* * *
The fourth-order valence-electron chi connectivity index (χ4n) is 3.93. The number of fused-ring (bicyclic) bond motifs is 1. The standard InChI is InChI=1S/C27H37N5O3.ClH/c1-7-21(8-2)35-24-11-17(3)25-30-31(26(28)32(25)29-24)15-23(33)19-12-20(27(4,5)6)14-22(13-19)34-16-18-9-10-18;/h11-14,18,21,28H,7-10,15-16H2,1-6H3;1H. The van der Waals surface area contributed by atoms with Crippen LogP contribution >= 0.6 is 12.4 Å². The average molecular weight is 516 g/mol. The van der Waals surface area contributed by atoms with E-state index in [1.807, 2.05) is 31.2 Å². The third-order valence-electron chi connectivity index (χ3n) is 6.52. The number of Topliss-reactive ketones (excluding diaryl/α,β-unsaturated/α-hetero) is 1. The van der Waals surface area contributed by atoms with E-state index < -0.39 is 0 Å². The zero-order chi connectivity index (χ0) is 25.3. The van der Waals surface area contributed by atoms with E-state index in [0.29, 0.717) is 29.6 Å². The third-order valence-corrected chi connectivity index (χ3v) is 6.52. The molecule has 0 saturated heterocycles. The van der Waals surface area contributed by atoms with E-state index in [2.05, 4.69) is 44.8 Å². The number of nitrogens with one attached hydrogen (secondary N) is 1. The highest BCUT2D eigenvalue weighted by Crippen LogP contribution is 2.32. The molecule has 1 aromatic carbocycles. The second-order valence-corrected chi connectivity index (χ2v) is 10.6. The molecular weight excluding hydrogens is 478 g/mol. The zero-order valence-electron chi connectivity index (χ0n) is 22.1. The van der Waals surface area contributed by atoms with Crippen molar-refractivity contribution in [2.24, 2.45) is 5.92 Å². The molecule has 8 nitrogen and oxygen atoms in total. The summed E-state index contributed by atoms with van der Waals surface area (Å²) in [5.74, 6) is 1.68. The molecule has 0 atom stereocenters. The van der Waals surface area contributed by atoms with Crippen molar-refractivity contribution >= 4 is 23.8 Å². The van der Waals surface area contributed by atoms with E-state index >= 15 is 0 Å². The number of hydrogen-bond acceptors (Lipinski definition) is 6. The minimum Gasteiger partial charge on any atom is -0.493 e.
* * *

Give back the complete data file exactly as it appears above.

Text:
The fourth-order valence-electron chi connectivity index (χ4n) is 3.93. The number of fused-ring (bicyclic) bond motifs is 1. The standard InChI is InChI=1S/C27H37N5O3.ClH/c1-7-21(8-2)35-24-11-17(3)25-30-31(26(28)32(25)29-24)15-23(33)19-12-20(27(4,5)6)14-22(13-19)34-16-18-9-10-18;/h11-14,18,21,28H,7-10,15-16H2,1-6H3;1H. The van der Waals surface area contributed by atoms with Crippen LogP contribution >= 0.6 is 12.4 Å². The average molecular weight is 516 g/mol. The van der Waals surface area contributed by atoms with E-state index in [1.807, 2.05) is 31.2 Å². The third-order valence-electron chi connectivity index (χ3n) is 6.52. The number of Topliss-reactive ketones (excluding diaryl/α,β-unsaturated/α-hetero) is 1. The van der Waals surface area contributed by atoms with E-state index < -0.39 is 0 Å². The zero-order chi connectivity index (χ0) is 25.3. The van der Waals surface area contributed by atoms with E-state index in [0.29, 0.717) is 29.6 Å². The third-order valence-corrected chi connectivity index (χ3v) is 6.52. The molecule has 0 saturated heterocycles. The van der Waals surface area contributed by atoms with E-state index in [2.05, 4.69) is 44.8 Å². The number of nitrogens with one attached hydrogen (secondary N) is 1. The highest BCUT2D eigenvalue weighted by Crippen LogP contribution is 2.32. The molecule has 1 aromatic carbocycles. The second-order valence-corrected chi connectivity index (χ2v) is 10.6. The molecular weight excluding hydrogens is 478 g/mol. The zero-order valence-electron chi connectivity index (χ0n) is 22.1. The van der Waals surface area contributed by atoms with Crippen molar-refractivity contribution in [2.24, 2.45) is 5.92 Å². The molecule has 8 nitrogen and oxygen atoms in total. The summed E-state index contributed by atoms with van der Waals surface area (Å²) in [5.74, 6) is 1.68. The molecule has 0 atom stereocenters. The van der Waals surface area contributed by atoms with Crippen molar-refractivity contribution >= 4 is 23.8 Å². The van der Waals surface area contributed by atoms with E-state index >= 15 is 0 Å². The number of hydrogen-bond acceptors (Lipinski definition) is 6. The minimum Gasteiger partial charge on any atom is -0.493 e.